Tune returns to face a cluster of challengers in Boston’s women’s race
Yesterday saw our preview of the men’s race, or at least, a run through of last year’s race and a quick glimpse at who will race this year’s 113th Boston Marathon. The real preview, along with some (precise) predictions will come tomorrow!
But first, a look at the women’s race, taking the same approach as for yesterday – a look back and then a look forward.
Last year the women’s race produced what the men’s did not – a super-exciting race. That’s not to say that Cheruiyot’s win was not exciting, nor impressive, for it was both. But the women produced a sprint finish reminiscent of Tergat vs. Ramaala in NYC back in 2005.
It was Dire Tune vs Alevtina Biktimirova in a sprint finish, with Tune prevailing by the narrowest margin in the history of the race – 2 seconds. Tune of Ethiopia is back this year, though Biktimirova is not.
Last year’s race was a race of two halves, – slow to start, super fast to finish. The second half was covered in 70:40, which is an incredible performance on the back of 21 km and over the Newton Hills. The table below summarizes the pacing profile of the race.
Looking at this year’s field
This year’s field is a little stronger than last year’s, but has been something of a talking point. Apparently, Catherine Ndereba of Kenya was denied entry, because (in her words):
I talked with Boston, I wanted to run there, but they said they didn’t have space for me.
Whether or not that is true, I don’t know, perhaps something lost in translation. In any event, she won’t line up in a field that is pretty strong anyway. LetsRun.com have, as always, done a great overview of the main contenders – to the point and accurate. They compare the London field to that of Boston, and it does reveal the gulf between the two races: London has 8 women with PBs at 2:21:34 or better, including three sub-2:20 runners. Boston has only three women with PBs under 2:25.
And admittedly, they’re young runners whose times might be confounded a little by the fact that they’ve run “tougher” marathons, but there’s still a big difference.
Another American hope
The women’s race attracts more than its usual share of interest because, like the men’s race, it features another hope for USA distance running in Kara Goucher. It was 1983 that the last American man won in Boston. For the women, the wait has not been quite as long – 1985 was the last American winner. Many are hoping for Goucher to do the job on Monday.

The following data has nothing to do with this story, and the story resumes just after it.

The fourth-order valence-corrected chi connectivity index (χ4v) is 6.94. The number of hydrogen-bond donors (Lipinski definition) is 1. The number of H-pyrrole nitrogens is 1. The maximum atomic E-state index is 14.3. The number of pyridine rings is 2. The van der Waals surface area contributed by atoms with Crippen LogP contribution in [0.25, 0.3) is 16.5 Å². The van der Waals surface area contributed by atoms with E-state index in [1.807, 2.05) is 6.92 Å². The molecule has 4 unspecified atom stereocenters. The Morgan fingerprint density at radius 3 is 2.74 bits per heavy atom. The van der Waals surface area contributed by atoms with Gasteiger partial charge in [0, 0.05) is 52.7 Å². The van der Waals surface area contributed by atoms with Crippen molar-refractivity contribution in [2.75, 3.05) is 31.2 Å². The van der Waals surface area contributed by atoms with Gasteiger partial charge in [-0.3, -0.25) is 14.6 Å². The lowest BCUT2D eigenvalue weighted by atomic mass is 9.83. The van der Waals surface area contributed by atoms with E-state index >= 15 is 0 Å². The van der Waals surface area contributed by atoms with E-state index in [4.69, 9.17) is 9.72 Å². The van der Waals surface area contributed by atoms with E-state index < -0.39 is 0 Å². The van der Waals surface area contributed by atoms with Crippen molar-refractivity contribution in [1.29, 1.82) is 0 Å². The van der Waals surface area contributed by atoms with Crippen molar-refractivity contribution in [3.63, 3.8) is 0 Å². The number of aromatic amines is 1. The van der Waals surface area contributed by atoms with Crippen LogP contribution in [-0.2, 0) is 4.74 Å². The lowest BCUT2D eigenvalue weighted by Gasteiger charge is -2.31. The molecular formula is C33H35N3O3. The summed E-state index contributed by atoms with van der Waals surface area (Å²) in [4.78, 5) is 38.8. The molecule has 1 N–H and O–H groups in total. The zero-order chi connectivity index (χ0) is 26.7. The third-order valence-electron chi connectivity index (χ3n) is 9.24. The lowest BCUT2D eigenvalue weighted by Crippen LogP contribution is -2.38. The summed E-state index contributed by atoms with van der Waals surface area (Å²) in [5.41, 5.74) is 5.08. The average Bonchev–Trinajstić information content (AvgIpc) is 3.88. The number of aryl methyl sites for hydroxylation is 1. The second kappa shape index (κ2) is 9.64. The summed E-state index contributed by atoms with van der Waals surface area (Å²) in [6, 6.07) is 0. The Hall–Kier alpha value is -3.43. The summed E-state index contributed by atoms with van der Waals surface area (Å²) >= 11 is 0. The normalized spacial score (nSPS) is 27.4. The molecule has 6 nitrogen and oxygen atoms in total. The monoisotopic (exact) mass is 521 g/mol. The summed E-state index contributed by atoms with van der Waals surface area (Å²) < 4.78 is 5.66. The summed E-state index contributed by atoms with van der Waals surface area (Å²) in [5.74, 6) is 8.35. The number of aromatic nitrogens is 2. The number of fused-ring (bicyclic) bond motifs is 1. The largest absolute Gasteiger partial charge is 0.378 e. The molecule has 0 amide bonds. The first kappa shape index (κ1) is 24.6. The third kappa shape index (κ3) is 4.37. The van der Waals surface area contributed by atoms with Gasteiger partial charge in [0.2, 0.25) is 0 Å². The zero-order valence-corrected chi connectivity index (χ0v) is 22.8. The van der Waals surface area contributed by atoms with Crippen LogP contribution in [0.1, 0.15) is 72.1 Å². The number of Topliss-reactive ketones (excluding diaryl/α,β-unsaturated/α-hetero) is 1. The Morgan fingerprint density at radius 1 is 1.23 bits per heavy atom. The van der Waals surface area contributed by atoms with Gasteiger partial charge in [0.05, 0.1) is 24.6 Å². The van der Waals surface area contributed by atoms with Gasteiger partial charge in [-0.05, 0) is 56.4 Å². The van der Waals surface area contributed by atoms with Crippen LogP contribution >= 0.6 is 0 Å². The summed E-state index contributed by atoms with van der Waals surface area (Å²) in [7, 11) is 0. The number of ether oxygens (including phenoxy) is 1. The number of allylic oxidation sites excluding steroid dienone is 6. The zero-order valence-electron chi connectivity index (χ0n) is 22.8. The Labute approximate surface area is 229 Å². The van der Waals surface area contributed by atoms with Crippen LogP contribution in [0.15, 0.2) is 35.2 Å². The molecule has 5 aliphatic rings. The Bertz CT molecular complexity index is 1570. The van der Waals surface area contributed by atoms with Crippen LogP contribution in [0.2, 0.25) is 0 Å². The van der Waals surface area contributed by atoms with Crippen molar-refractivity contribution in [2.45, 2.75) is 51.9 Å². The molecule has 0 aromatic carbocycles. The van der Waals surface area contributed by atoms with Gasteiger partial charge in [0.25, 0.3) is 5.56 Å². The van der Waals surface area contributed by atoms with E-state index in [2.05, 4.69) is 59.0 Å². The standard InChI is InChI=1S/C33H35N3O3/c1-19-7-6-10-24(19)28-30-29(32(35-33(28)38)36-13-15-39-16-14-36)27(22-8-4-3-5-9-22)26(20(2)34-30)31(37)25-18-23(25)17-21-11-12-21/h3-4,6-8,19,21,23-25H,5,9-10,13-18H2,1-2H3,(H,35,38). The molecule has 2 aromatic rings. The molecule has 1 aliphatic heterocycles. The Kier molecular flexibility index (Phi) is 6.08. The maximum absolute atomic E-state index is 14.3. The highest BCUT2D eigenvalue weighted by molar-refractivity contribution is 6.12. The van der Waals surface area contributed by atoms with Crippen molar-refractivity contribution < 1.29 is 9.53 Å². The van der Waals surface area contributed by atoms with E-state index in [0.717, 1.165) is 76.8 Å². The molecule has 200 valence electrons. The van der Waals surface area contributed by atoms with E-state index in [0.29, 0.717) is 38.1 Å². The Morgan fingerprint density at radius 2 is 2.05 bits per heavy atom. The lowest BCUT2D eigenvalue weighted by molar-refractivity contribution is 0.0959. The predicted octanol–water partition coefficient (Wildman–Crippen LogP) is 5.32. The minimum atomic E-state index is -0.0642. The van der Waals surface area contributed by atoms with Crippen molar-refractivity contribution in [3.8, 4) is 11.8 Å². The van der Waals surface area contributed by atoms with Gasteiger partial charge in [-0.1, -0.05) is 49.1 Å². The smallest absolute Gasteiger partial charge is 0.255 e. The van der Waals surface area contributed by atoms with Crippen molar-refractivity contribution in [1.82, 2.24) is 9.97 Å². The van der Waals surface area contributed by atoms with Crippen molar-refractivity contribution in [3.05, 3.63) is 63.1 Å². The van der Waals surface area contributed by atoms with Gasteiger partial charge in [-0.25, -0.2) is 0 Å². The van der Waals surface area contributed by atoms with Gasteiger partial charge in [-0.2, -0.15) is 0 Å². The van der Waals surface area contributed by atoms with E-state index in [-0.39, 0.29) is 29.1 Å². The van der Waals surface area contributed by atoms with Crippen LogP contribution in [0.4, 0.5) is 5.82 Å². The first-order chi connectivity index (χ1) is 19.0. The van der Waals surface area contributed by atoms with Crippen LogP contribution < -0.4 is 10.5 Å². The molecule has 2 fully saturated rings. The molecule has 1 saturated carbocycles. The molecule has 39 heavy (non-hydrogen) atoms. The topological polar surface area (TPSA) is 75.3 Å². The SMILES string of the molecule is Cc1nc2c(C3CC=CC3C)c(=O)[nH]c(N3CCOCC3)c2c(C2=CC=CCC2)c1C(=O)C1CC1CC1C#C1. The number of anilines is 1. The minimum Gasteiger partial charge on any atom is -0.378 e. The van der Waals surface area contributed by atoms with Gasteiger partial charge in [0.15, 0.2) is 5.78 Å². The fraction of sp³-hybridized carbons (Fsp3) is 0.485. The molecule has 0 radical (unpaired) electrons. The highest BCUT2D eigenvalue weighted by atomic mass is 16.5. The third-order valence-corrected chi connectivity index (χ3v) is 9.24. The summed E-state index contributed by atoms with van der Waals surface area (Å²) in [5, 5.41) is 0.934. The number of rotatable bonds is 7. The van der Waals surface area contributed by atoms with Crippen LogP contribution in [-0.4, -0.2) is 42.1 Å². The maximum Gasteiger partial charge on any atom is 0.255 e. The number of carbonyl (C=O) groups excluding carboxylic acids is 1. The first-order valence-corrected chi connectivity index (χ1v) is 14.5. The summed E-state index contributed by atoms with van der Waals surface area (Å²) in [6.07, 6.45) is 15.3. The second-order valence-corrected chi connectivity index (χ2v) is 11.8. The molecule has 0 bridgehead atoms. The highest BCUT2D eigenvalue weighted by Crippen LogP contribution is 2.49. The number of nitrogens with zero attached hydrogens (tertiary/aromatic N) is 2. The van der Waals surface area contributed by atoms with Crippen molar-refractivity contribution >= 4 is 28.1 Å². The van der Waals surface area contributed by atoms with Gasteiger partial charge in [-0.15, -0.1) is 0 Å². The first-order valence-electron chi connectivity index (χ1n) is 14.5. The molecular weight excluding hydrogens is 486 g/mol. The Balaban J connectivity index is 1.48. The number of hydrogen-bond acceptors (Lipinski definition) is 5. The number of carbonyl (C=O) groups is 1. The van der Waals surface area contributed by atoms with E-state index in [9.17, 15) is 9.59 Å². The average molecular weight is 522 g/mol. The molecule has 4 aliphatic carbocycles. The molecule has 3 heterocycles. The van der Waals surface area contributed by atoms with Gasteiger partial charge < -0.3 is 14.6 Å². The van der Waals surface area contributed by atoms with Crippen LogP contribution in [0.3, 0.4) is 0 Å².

She is a bronze medallist over 10,000m at World Champs in 2007, and a couple of quick half marathons, and a second place in her debut marathon in NYC last year. Her time there was 2:25:53, which ranks her only eighth in a list of PBs going into Boston. However, as pointed out by Letsrun, that time in NYC equates to something a little faster over an easier marathon, and Goucher did beat out many women in NYC with better credentials (on paper, anyway) than her.
So she’ll almost certainly feature. Whether she is quite at the level to win is another matter. Her half marathon speed is right up there, though Tune has the Ethiopian record from earlier this year to her credit at 67:18. That’s faster than Goucher’s recent half marathon, though that was a much debated race since she faltered at the end, while holding a large lead. Perhaps a little risky to read too much into that comparison. Goucher’s best half marathon came last year, in her debut, when she ran 66:57. That suggests an exceptional marathon future, and so Goucher may be an as yet unrealized superstar over 42km.
Another potential champion is Bezenesh Bekele, who is the fastest in the field with a 2:23:03. She won Dubai this year in a shade outside 2:24, and so comes in with good credentials. A relatively disappointing race in Chicago last year (7th in 2:24) may be a once-off down-turn, it may be a sign that she’s not up to the race situations she’ll encounter in Boston. She’s a little bit of an unknown quantity.
Draw your weapon: Ethiopian marathon rivalries add some spice
Adding some flavour to the rivalry is the story emerging from Beijing that Bekele’s husband last year pulled a gun on Deriba Merga, who was Tune’s training partner . This came after Tune and Bekele got into a fight on an Ethiopian team bus, after Bekele accused Tune of being undeserving of her place on the Ethiopian Olympic team. It was Bekele who missed out on Beijing when the Ethiopian selectors chose Tune to run in the Games. The confrontration, a night in prison for Bekele’s husband, and a very tense period followed, which Tune describes as “really bad”.
There can hardly be much in the way of “friendly” rivalry when you’ve been in fights and had guns pulled during arguments, so the race has a little more spice than your typical marathon!
Added to these three is Selinah Kosgei, a 2:23 runner (2006) and a consistent marathon runner. She’s probably a good bet to run a mid 2:20s time. She has been fourth in London twice, second in Berlin, and fourth in New York. Consistent, but lacking the big victory. Perhaps Boston will be her day?
The only prediction I’ll make today is that I suspect it will be Goucher vs the two Ethiopians, and I don’t see any of the other women challenging. It’s a bald assertion, but I suspect it’s more likely that a 2:08 man surprises everyone by running 2:06 than it is a 2:26 woman suddenly runs a 2:23. So I think the podium will be fought out by those three, with Kosgei a dark horse, but probably fourth a minute or so down.
Quite how it will develop, well, I’ll sleep on it and dig out the crystal ball tomorrow!
Join us then!
This post is part of the thread: Marathon Analysis – an ongoing story on this site. View the thread timeline for more context on this post.